Jamaica honored a local legend over the weekend as elected officials, community leaders and the family of late NYPD Detective Keith L. Williams came together at a street co-naming ceremony near the public park that already bears his name.
Earlier this year, the City Council passed legislation which included the proposal by Councilman I. Daneek Miller to co-name the street corner at 172nd Street and Liberty Avenue in memory of Detective Williams who was a community fixture who tragically lost his life while in the line of duty.
“Detective Keith L. Williams was a pillar of the community,” Miller said on Sept. 14. “As we honor his legacy with this street co-naming, we remember his achievements, and most significantly, his commitment to young people and community development. This street sign will be a reminder for generations to come of Detective Williams’ many accomplishments and generous spirit.”
Born in 1954, Williams was a lifelong Jamaica resident who attended Jamaica High School, where he played varsity basketball for four years. He began his career in the Department of Correction, where he worked until his appointment to the Police Academy in 1981. He went on to serve in Brooklyn’s 83rd Precinct and the Public Morals Division in Queens.
In 1987, Williams was assigned to the Queens District Attorney’s Squad, and during his eight years of service there he earned to Excellent Police Duty Citations.
Outside of work, Williams spent much of his time giving back to the community. He created “Keith’s Roundball Classics,” and annual basketball tournament in Liberty Park, which was later named for him. He also sponsored an after-school program at P.S. 116.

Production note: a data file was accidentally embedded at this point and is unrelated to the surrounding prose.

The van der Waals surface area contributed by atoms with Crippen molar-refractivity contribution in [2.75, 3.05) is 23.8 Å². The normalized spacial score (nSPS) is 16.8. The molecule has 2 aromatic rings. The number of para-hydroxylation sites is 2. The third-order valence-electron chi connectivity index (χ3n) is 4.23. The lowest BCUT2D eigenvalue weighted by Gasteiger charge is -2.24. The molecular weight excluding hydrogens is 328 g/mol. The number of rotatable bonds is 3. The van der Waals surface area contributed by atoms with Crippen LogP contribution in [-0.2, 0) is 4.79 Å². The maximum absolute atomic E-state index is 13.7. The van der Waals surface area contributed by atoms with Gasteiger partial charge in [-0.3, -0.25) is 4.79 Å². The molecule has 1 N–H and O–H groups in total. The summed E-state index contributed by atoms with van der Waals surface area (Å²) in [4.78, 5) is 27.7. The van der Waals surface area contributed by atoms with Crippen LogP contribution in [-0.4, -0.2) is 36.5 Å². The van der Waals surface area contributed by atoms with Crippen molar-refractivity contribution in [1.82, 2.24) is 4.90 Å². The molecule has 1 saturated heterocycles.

“Detective Keith Williams exemplified extraordinary fearlessness, dedication and service to southeast Queens and New York City,” Councilman Donovan Richards said. “We should continue to honor him through safe and courageous acts of service to one another in our communities.”
In 1989, Williams and his partner, Detective Richard Guerzon, were murdered by a prisoner they were transporting. Williams was honored posthumously with the NYPD’s highest honor: the Medal of Valor.
“It’s only fitting and right that we honor Detective Keith L. Williams with a street co-naming,” state Senator James Sanders said. “He served honorably with the NYPD and paid the ultimate price, getting killed in the line of duty. Even though he is not with us today, Detective Williams’ legacy lives on and we can all pause and remember him as we pass this street in our community. I especially hope that it gives some solace to Detective Williams’ family and friends that he will not be forgotten.”
Jay “Stoney” Harrison, a 25-year-old career criminal, was convicted of shooting the two detectives to death with a stolen police revolver as he was being transported to Rikers Island.
“Detective Keith L. Williams dedicated his life to public service, promoting public safety, and mentoring our youth, so it is especially tragic that we lost such a great man in the line of duty,” Queens Borough President Melinda Katz said. “It is therefore most appropriate that we honor Detective Wiliams through this street co-naming. From this day forward, all who pass through this intersection will be reminded of the tireless dedication to others exhibited by Detective Williams.”